"We received some great contributions from our front court last season, and some of our younger players really stepped up and provided consistent efforts," Lanier said. "To finish as one of the nation's best rebounding teams is testament to the resolve each player showed on the practice floor as well as their commitment to our philosophy. The challenge this year will be how dedicated each player is to getting better, and understanding that continued success cannot come without remaining focused to the task at hand."
Senior Austin Andrews and sophomore Antoine Jordan have unique skills that make them both difficult to defend and difficult to define. For this reason, their abilities are probably best suited for this category, as Andrews, while listed as a forward, relies on his lethal outside shooting ability to score, and Jordan, listed as an off guard, is an aggressive rebounder who creates his own scoring chances with his elusive athleticism.
Andrews is perhaps the best pure shooter on the team and is another of eight returnees who saw action in each of the Saints 32 games last year. The 6-8 talent is most effective on the kick-out pass when his feet are set and he can size up his shot. He connected on better than 40% of his 117 attempts last season.
Jordan enjoyed a sensational first year in the Green and Gold, finishing fourth on the team with nine points per game and third in rebounding with 5.3 boards per contest. The versatile threat also led the team in three-point shooting and checked in second with 75 assists (3 per game). After starting the last 19 games a year ago, Jordan appears a mainstay in the regular rotation for the next three years.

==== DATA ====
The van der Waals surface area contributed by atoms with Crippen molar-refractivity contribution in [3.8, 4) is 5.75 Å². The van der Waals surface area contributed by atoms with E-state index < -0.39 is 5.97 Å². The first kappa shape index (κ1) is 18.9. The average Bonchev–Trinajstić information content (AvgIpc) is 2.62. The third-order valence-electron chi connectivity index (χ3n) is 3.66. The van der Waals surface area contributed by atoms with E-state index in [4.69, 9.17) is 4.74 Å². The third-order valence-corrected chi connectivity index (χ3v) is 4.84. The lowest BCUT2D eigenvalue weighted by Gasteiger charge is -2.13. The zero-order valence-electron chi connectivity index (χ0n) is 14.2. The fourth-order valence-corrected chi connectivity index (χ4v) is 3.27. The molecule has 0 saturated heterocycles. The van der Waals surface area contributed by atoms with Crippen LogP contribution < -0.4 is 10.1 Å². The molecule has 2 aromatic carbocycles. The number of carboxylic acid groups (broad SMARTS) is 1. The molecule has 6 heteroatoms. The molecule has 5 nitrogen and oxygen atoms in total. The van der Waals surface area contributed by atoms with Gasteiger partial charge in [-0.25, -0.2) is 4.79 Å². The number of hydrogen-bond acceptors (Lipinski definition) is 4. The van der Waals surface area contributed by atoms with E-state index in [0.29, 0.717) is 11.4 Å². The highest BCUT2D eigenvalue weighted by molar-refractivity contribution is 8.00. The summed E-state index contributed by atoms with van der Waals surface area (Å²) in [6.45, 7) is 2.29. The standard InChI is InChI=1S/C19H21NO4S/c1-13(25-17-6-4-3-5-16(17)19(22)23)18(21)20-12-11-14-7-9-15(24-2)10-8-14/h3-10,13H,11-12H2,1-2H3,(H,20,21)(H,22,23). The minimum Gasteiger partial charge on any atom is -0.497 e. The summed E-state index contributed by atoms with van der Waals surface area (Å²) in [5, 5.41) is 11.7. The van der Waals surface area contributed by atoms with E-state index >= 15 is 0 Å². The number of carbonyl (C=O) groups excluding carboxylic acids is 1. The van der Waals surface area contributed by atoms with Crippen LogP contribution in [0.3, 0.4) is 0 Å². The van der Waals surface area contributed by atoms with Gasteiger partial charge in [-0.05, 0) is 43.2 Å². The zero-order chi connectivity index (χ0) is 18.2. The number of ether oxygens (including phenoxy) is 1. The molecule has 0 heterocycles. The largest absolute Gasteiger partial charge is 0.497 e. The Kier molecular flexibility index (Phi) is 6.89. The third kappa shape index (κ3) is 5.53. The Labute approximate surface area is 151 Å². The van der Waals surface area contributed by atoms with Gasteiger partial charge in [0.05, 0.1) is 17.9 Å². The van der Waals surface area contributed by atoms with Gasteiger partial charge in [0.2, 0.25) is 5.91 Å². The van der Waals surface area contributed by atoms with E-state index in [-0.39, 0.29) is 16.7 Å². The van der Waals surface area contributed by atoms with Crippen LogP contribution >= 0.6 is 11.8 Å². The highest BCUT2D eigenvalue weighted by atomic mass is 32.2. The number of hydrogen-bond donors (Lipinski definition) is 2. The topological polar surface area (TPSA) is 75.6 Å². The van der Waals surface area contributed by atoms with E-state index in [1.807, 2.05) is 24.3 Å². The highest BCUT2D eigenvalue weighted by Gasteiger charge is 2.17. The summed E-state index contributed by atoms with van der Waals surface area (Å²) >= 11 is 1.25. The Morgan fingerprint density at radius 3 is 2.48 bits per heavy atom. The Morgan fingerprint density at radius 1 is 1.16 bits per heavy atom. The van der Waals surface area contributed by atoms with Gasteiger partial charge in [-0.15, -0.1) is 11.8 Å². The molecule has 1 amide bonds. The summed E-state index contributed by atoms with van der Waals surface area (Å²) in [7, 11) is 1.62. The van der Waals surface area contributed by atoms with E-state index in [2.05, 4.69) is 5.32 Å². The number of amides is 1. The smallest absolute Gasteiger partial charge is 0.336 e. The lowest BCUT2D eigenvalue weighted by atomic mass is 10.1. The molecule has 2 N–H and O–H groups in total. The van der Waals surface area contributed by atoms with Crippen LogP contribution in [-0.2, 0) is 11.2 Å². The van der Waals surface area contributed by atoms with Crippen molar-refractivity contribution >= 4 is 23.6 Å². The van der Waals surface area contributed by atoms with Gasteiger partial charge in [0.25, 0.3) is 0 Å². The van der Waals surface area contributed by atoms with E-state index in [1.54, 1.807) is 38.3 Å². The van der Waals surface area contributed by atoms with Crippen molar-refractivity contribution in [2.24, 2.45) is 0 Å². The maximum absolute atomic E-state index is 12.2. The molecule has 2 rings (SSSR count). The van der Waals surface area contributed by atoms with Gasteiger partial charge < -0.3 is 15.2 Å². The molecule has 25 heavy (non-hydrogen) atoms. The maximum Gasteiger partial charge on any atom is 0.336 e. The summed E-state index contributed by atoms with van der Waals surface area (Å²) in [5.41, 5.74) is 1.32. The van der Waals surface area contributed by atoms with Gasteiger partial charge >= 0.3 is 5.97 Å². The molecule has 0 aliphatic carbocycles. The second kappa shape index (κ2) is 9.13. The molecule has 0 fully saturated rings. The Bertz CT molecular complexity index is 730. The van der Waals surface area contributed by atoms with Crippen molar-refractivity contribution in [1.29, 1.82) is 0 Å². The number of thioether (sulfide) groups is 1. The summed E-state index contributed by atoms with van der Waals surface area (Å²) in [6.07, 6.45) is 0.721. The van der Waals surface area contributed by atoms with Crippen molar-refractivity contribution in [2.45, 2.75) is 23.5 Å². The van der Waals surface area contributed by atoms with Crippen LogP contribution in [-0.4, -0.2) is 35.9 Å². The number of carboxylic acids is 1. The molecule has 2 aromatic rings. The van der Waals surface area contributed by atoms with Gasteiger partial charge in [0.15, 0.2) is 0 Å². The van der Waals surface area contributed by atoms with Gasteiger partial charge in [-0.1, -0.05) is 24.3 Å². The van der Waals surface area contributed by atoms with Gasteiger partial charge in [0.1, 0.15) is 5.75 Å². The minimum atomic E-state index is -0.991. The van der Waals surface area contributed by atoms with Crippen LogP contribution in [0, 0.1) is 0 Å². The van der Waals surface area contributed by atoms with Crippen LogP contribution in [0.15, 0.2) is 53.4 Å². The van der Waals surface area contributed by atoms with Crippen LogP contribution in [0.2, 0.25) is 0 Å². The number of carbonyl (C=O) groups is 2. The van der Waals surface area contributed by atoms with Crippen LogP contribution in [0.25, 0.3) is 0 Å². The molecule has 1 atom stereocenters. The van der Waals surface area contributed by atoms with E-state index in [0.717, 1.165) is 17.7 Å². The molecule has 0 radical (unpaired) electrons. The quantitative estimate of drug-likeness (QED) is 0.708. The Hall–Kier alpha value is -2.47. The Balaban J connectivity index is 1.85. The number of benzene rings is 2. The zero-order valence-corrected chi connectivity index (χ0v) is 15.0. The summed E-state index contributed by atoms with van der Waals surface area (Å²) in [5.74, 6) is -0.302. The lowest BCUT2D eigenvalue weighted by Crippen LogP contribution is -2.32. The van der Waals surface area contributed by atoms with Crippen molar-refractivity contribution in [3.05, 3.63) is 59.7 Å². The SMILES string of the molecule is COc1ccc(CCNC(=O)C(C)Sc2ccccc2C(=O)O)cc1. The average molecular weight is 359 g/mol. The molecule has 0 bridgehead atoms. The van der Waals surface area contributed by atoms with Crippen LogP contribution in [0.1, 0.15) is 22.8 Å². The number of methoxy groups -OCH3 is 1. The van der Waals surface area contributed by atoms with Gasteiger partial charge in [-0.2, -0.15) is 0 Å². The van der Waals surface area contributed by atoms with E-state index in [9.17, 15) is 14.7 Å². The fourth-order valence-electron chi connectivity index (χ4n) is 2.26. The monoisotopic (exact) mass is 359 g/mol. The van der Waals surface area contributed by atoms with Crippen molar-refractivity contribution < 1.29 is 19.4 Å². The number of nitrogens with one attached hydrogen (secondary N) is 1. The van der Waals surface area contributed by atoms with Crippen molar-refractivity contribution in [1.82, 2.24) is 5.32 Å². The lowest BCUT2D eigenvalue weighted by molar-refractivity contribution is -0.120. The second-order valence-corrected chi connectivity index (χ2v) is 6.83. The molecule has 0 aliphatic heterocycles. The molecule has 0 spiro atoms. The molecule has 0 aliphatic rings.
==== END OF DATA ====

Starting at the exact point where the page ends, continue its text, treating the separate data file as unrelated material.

"Austin and Antoine are special players who are difficult match-ups for the opposition," Lanier said. "We will need each to elevate their game this season if we are to reach the expectations we have in mind."
While the Saints return a pair of skilled guards who contributed mightily to last season's success, the question that has haunted Lanier since his arrival in Loudonville remains unsettled at the outset. Although Siena has enjoyed benchmark triumphs the past two seasons, these achievements have come despite the lack of a true point guard. One would suspect these accomplishments will be difficult to duplicate and even harder to build upon until one is found.
A logical option when camp breaks is senior Jamal Jackson who was brought in from Des Moines Area Community College in Iowa last season for the express purpose of addressing this need. Although Jackson experienced some growing pains in his first season of major college basketball, he did see time as the signal caller in each game, and his off-season works have the coaching staff confident in his progression.
Junior Tommy Mitchell was one of the most improved players in the league last season, upping his scoring average nearly nine points per game. An explosive athlete, and complete guard, Mitchell was third on the squad with 13.6 points per game, and spent much of the season running the Siena offense. While the Saints are probably better suited with Mitchell off the ball, he is a capable solution to the point-by-committee scenario Siena may be faced with as the season opens. Either way, much of the Siena offense will go through Mitchell, who will likely be a preseason all-conference selection in late October.